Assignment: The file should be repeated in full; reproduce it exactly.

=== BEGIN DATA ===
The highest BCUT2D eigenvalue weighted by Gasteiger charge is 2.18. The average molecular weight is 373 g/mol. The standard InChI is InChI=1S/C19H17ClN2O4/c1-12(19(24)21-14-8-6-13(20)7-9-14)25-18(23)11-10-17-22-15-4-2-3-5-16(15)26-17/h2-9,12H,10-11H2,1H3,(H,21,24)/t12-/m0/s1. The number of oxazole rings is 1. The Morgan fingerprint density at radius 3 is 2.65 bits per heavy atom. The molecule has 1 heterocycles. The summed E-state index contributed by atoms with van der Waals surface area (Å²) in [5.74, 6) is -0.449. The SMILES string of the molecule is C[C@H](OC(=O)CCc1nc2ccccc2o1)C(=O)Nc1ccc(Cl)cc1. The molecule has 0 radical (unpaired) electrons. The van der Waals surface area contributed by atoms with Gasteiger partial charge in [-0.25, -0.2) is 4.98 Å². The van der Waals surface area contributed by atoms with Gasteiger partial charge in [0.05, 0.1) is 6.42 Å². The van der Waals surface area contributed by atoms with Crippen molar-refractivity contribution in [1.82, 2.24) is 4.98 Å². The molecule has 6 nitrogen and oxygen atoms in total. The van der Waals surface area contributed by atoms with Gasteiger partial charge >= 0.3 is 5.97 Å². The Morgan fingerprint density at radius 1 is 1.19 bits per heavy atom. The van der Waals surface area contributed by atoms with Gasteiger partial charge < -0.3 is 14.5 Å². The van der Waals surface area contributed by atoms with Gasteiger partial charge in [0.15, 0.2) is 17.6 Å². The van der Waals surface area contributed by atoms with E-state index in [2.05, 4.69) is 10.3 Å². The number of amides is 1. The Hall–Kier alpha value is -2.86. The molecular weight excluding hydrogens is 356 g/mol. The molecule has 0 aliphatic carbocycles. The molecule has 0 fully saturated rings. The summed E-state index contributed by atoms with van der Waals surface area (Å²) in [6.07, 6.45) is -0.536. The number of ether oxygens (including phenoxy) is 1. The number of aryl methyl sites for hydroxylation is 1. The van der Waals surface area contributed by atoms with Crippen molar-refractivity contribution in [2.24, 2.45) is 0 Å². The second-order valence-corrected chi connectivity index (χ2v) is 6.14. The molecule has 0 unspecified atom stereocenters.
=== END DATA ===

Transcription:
The highest BCUT2D eigenvalue weighted by Gasteiger charge is 2.18. The average molecular weight is 373 g/mol. The standard InChI is InChI=1S/C19H17ClN2O4/c1-12(19(24)21-14-8-6-13(20)7-9-14)25-18(23)11-10-17-22-15-4-2-3-5-16(15)26-17/h2-9,12H,10-11H2,1H3,(H,21,24)/t12-/m0/s1. The number of oxazole rings is 1. The Morgan fingerprint density at radius 3 is 2.65 bits per heavy atom. The molecule has 1 heterocycles. The summed E-state index contributed by atoms with van der Waals surface area (Å²) in [5.74, 6) is -0.449. The SMILES string of the molecule is C[C@H](OC(=O)CCc1nc2ccccc2o1)C(=O)Nc1ccc(Cl)cc1. The molecule has 0 radical (unpaired) electrons. The van der Waals surface area contributed by atoms with Gasteiger partial charge in [-0.25, -0.2) is 4.98 Å². The van der Waals surface area contributed by atoms with Gasteiger partial charge in [0.05, 0.1) is 6.42 Å². The van der Waals surface area contributed by atoms with Crippen molar-refractivity contribution in [1.82, 2.24) is 4.98 Å². The molecule has 6 nitrogen and oxygen atoms in total. The van der Waals surface area contributed by atoms with Gasteiger partial charge >= 0.3 is 5.97 Å². The Morgan fingerprint density at radius 1 is 1.19 bits per heavy atom. The van der Waals surface area contributed by atoms with Gasteiger partial charge < -0.3 is 14.5 Å². The van der Waals surface area contributed by atoms with Gasteiger partial charge in [0.15, 0.2) is 17.6 Å². The van der Waals surface area contributed by atoms with E-state index in [2.05, 4.69) is 10.3 Å². The number of amides is 1. The Hall–Kier alpha value is -2.86. The molecular weight excluding hydrogens is 356 g/mol. The molecule has 0 aliphatic carbocycles. The molecule has 0 fully saturated rings. The summed E-state index contributed by atoms with van der Waals surface area (Å²) in [6.07, 6.45) is -0.536. The number of ether oxygens (including phenoxy) is 1. The number of aryl methyl sites for hydroxylation is 1. The van der Waals surface area contributed by atoms with Crippen molar-refractivity contribution in [2.24, 2.45) is 0 Å². The second-order valence-corrected chi connectivity index (χ2v) is 6.14. The molecule has 0 unspecified atom stereocenters.